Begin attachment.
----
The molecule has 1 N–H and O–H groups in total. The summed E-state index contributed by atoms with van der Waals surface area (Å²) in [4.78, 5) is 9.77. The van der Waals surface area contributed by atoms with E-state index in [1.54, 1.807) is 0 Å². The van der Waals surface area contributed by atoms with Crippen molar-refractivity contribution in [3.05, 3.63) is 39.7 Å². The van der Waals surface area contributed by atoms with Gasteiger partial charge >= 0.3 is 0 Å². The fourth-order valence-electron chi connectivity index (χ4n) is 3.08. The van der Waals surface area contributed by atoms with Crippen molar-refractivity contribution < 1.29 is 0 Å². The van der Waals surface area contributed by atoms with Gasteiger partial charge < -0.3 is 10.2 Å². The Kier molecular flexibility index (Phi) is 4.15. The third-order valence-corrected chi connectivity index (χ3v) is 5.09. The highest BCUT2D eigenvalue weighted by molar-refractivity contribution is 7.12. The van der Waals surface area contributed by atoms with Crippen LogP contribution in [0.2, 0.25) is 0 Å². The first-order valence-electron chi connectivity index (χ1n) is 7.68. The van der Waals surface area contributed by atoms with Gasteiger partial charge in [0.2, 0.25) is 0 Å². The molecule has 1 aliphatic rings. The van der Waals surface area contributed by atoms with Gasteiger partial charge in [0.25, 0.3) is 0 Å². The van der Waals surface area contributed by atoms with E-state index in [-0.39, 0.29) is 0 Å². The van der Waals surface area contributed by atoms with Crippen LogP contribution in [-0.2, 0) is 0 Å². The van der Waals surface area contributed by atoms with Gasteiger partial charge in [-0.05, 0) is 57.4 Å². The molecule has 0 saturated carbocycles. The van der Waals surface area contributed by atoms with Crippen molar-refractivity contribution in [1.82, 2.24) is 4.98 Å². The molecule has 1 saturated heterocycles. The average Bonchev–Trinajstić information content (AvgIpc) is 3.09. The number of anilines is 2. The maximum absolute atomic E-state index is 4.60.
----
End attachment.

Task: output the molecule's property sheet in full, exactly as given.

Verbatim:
The molecule has 1 N–H and O–H groups in total. The summed E-state index contributed by atoms with van der Waals surface area (Å²) in [4.78, 5) is 9.77. The van der Waals surface area contributed by atoms with E-state index in [1.54, 1.807) is 0 Å². The van der Waals surface area contributed by atoms with Crippen molar-refractivity contribution in [3.05, 3.63) is 39.7 Å². The van der Waals surface area contributed by atoms with Gasteiger partial charge >= 0.3 is 0 Å². The fourth-order valence-electron chi connectivity index (χ4n) is 3.08. The van der Waals surface area contributed by atoms with Crippen molar-refractivity contribution < 1.29 is 0 Å². The van der Waals surface area contributed by atoms with Gasteiger partial charge < -0.3 is 10.2 Å². The Kier molecular flexibility index (Phi) is 4.15. The third-order valence-corrected chi connectivity index (χ3v) is 5.09. The highest BCUT2D eigenvalue weighted by molar-refractivity contribution is 7.12. The van der Waals surface area contributed by atoms with Crippen LogP contribution in [0.2, 0.25) is 0 Å². The first-order valence-electron chi connectivity index (χ1n) is 7.68. The van der Waals surface area contributed by atoms with Gasteiger partial charge in [0.2, 0.25) is 0 Å². The molecule has 1 aliphatic rings. The van der Waals surface area contributed by atoms with Gasteiger partial charge in [0.25, 0.3) is 0 Å². The van der Waals surface area contributed by atoms with E-state index in [-0.39, 0.29) is 0 Å². The van der Waals surface area contributed by atoms with Crippen LogP contribution in [-0.2, 0) is 0 Å². The van der Waals surface area contributed by atoms with Gasteiger partial charge in [-0.05, 0) is 57.4 Å². The molecule has 0 saturated carbocycles. The van der Waals surface area contributed by atoms with Crippen molar-refractivity contribution in [1.82, 2.24) is 4.98 Å². The molecule has 1 saturated heterocycles. The average Bonchev–Trinajstić information content (AvgIpc) is 3.09. The number of anilines is 2. The maximum absolute atomic E-state index is 4.60.